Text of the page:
Lolita, light of my life, fire of my loins. This line is often cited as one of the best openings of all time. But what is it about this first line - and the few following paragraphs - that make Lolita's brief first chapter so intoxicating?
The purpose of this chapter is to get you, immediately, in the mood. Within three short paragraphs we understand that (1) a great love is afoot; (2) there is something dark or socially inappropriate about it; (3) we are in for some poetry and romanticism; (4) this narrator is a murderer; (5) he is obsessive; (6) this telling is intimately addressed to you, dear reader; and (7) because of many of these things, our narrator is likely unreliable.
Lolita, light of my life, fire of my loins. My sin, my soul.
Juxtaposition of soul/life with sin/loins: the physical and spiritual merge to form a perfect love. Also note the ample consonance and assonance that takes us immediately into a poetic landscape.
Lo-lee-ta: the tip of the tongue taking a trip of three steps down the palate to tap, at three, on the teeth. Lo. Lee. Ta.
Introduces an attention to detail we can expect throughout the book - indeed, a dissection of the object of his obsession.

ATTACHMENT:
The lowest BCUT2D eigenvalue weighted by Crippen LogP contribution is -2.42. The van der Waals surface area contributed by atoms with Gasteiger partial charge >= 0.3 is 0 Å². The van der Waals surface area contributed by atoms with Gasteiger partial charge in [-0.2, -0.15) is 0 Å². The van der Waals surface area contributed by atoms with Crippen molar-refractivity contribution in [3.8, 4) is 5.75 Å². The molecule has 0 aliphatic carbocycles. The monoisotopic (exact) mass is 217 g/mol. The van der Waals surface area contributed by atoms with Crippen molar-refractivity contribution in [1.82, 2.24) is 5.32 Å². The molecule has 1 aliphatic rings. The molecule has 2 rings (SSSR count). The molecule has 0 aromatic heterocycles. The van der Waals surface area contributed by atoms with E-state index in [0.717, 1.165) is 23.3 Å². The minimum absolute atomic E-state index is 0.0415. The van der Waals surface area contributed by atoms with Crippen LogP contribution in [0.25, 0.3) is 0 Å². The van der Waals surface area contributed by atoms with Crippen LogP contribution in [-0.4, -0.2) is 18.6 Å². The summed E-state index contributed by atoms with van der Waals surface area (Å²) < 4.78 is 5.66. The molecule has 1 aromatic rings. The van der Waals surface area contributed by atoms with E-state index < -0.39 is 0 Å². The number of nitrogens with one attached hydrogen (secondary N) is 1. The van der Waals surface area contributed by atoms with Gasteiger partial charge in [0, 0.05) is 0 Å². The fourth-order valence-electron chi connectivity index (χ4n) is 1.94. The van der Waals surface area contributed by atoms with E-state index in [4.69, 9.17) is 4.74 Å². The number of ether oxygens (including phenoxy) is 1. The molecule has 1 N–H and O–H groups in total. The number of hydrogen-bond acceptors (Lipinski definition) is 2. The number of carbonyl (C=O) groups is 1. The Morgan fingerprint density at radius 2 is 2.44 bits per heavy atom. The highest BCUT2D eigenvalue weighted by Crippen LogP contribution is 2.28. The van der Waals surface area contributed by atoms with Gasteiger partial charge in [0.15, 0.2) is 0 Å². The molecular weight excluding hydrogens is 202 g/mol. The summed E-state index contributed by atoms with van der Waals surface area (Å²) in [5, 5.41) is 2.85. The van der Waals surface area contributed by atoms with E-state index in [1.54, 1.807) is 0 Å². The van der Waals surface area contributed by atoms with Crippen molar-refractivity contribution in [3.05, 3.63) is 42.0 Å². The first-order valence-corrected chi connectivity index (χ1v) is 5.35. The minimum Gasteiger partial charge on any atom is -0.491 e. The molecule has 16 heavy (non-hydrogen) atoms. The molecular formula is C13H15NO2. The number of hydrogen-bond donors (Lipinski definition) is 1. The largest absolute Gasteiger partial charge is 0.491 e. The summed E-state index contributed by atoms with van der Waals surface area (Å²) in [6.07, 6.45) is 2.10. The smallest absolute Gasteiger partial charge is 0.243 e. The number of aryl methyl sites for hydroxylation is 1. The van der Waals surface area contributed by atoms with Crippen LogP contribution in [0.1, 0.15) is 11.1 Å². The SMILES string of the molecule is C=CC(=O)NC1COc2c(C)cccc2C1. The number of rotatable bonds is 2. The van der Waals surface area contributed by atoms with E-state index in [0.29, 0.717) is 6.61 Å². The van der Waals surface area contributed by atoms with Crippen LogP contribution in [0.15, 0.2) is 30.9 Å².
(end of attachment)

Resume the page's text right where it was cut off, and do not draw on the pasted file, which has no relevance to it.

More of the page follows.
She was Lo, plain Lo, in the morning, standing four feet ten in one sock. She was Lola in slacks. She was Dolly at school. She was Dolores on the dotted line. But in my arms she was always Lolita.
This emphasizes that not only are there multiple interpretations to glean, but that H.H. has his own secret, private version of Lo.
Did she have a precursor? She did, indeed she did... Oh when?
These lines set a precedent for the implicit second person: this is an intimate account, H.H. is speaking directly to you.
In a princedom by the sea... Ladies and gentlemen of the jury, exhibit number one is what the seraphs, the misinformed, simple, noble-winged seraphs, envied.
The first of many references to Poe’s “Annabel Lee” hint at both H.H.’s learned background and a sense of darkness. Only note that he has changed "kingdom" to "princedom."
You can always count on a murderer for a fancy prose style.
Jarring, simultaneous: direct address (”you”), foreshadowing (”murderer”), and fourth wall break (”fancy prose style”).
Look at this tangle of thorns.
Ah yes: we're in for a tragedy.
Overall, the first chapter of Nabokov's Lolita is a powerful assertion of voice. It gets you immediately and viscerally into the mind of Humbert Humbert. Chapters and chapters before we meet Dolores Haze, Nabokov forcibly injects us with curiosity (and more) about her, as well as about our dear narrator Mr. Humbert.
So, are you in the mood for Lolita?